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6 lectures
 |  Average 31 minutes each
  • 1
    How to Become Conversationally Aware
    Discover why the simple act of talking is so important to your success professionally and personally as the professor introduces you to the idea of becoming conversationally aware. Learn and analyze techniques for doing your share of conversational work and consider how gender affects the way we converse. x
  • 2
    How the Conversational Floor Works
    Improve your ability to navigate the conversational floor by exploring turn-taking devices as well as techniques for opening conversations and monitoring or reducing your “talk time.” Weigh the pros and cons of using discourse markers and fillers such as “well,” “um,” and “like,” and understand why being an active listener and back-channeling are crucial to being a good conversationalist. x
  • 3
    How and When to Be Direct and Indirect
    Interpreting the meaning behind the words that people say is key to making conversations work well. Consider the logic of conversation and understand more consciously the way we use explicit and implicit meanings—direct and indirect speech—to accomplish things through conversation. Also learn ways to redirect conversations that feel inappropriate or questions you find overly personal. x
  • 4
    How to Navigate Face-Threatening Acts
    Situations that threaten another’s “face” or dignity are particularly complicated. Explore methods for managing this difficult social territory, including guidance on enhancing positive face, respecting personal space, offering a successful apology, and navigating the politics of giving a compliment. Consider how cultural differences of politeness affect expectations in this area. x
  • 5
    How to Negotiate Professional Relationships
    Turn to hierarchical relationships and self-promotion in the workplace with an investigation of the language of sophisticated ingratiation. Get strategies for making presentations feel more like conversations, ensuring listeners are engaged, and interviewing effectively—on both sides of the desk. Then, delve into the dynamics of doctor-patient communication, where effective conversation can lead to better care. x
  • 6
    How to Maintain Relationships with Talk
    Compare “report talk” with “rapport talk” to understand how discourse can simply relay information or build intimacy with a friend or romantic partner. Look at the fascinating research on how cooperative and competitive speaking styles differ, how parents model conversation for children from infancy, how language alignment can predict relationship success, and how electronic communications follow prescribed patterns. x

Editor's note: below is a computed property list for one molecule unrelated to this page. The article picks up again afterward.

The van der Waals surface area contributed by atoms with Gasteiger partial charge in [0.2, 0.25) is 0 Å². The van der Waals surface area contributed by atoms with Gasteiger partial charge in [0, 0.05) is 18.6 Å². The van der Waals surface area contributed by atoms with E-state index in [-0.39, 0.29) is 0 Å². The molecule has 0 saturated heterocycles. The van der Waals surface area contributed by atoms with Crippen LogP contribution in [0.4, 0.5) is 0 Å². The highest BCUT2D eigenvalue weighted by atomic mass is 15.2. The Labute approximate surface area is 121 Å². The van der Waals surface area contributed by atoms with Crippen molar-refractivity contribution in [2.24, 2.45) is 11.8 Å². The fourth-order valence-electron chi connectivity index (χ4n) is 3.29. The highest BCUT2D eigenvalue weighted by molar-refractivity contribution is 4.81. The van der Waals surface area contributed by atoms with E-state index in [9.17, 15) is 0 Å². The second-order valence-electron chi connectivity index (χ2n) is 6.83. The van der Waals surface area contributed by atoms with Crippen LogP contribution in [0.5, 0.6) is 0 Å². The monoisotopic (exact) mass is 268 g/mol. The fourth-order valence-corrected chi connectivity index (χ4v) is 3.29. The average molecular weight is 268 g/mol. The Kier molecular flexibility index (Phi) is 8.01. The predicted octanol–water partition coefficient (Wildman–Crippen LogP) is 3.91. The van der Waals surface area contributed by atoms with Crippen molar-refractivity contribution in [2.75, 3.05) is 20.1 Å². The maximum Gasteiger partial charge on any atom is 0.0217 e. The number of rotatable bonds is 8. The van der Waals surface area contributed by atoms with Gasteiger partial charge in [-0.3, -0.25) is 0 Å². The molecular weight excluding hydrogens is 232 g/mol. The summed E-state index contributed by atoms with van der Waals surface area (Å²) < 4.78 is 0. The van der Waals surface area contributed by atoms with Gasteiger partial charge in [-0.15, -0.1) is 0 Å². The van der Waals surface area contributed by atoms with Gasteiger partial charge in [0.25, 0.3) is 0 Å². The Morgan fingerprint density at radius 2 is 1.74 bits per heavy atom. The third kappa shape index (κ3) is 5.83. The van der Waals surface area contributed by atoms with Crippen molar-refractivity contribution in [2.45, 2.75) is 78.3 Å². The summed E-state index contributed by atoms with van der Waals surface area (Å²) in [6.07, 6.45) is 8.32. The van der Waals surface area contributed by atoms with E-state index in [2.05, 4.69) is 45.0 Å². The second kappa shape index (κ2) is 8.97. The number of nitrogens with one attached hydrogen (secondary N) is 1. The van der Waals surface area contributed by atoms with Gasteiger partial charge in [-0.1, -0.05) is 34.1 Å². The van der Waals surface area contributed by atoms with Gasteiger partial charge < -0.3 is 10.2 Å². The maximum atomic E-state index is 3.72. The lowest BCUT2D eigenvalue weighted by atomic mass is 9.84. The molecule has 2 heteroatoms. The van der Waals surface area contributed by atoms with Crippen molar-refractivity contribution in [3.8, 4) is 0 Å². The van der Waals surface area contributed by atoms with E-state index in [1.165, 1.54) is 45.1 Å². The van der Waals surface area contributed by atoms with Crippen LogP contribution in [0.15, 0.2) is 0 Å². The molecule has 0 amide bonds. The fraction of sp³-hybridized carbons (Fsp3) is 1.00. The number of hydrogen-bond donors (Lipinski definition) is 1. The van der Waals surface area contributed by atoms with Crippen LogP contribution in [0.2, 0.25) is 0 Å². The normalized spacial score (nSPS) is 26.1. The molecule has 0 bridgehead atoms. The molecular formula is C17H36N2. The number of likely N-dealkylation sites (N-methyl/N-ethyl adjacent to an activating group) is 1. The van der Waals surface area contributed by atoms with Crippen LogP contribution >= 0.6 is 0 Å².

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Your professor

Anne Curzan

About Your Professor

Anne Curzan, Ph.D.
University of Michigan
Dr. Anne Curzan is Arthur F. Thurnau Professor of English at the University of Michigan. She earned a B.A. in Linguistics from Yale University and an M.A. and a Ph.D. in English Language and Literature from the University of Michigan. Professor Curzan has won several awards for teaching, including the University of Michigan's Henry Russel Award, the Faculty Recognition Award, and the John Dewey Award. Her research interests...
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Reviews

How Conversation Works: 6 Lessons for Better Communication is rated 3.6 out of 5 by 81.
Rated 5 out of 5 by from Amazing Course I bought this course several months ago and have utilized many of the suggestions found in the course with much success. Conversation has become much more enjoyable and informative.
Date published: 2019-06-28
Rated 3 out of 5 by from Geeky This course is like a scholarly analysis of what make a joke funny or a scholarly analysis of how to swim. It is interesting in and of itself but it is impossible to use it to make yourself better at it. This is a short (six lectures) scholarly analysis of what makes more effective conversation. Important topics include back-channeling, saving face, and different conversation styles of men and women. The assumption is that understanding these elements can make the speaker (and listener) more effective. However, at most it can make the speaker more self-conscious. The problem is that consciously employing these lessons slows and disrupts the conversation. On the other hand, it may help a person become a better listener. Dr. Curzan communicates in a professional style. It is not personal, particularly engaging, or warm-and-fuzzy. I used the audio version. I believe the video version would not have provided any benefit.
Date published: 2018-12-14
Rated 4 out of 5 by from Good Stuff I'm 80 and I've been studying this kind of stuff all my life, I believe I could have given this course except for the last section on using social networking. So I got something out of it and anything I learn that is new is good.
Date published: 2018-07-27
Rated 4 out of 5 by from Good, but a bit over-directed Good content, but over-produced staging becomes tiresome and distracting.
Date published: 2018-07-20
Rated 1 out of 5 by from Common Sense Got through the first two lectures. Some how it just sounds like fancy academic words being put to common sense. This lecture would be better titled "conversation tips for the immature teenager".
Date published: 2018-04-18
Rated 5 out of 5 by from AS A RETIRED PROFESSOR, AND VERY GOOD CONVERSATIONALIST tHIS CONFIRMED BY THOUGHTS AND CONVERSATION METHODS, AND HELPED MR QUITE A BIT.
Date published: 2018-02-05
Rated 2 out of 5 by from Talking with hands General content OK, but constant gesticulation is distracting and irritating. Could professor have conversation with hands tied?
Date published: 2017-12-01
Rated 5 out of 5 by from appropriate Makes it easy to be natural and more authentic.where listening fits in.
Date published: 2017-06-22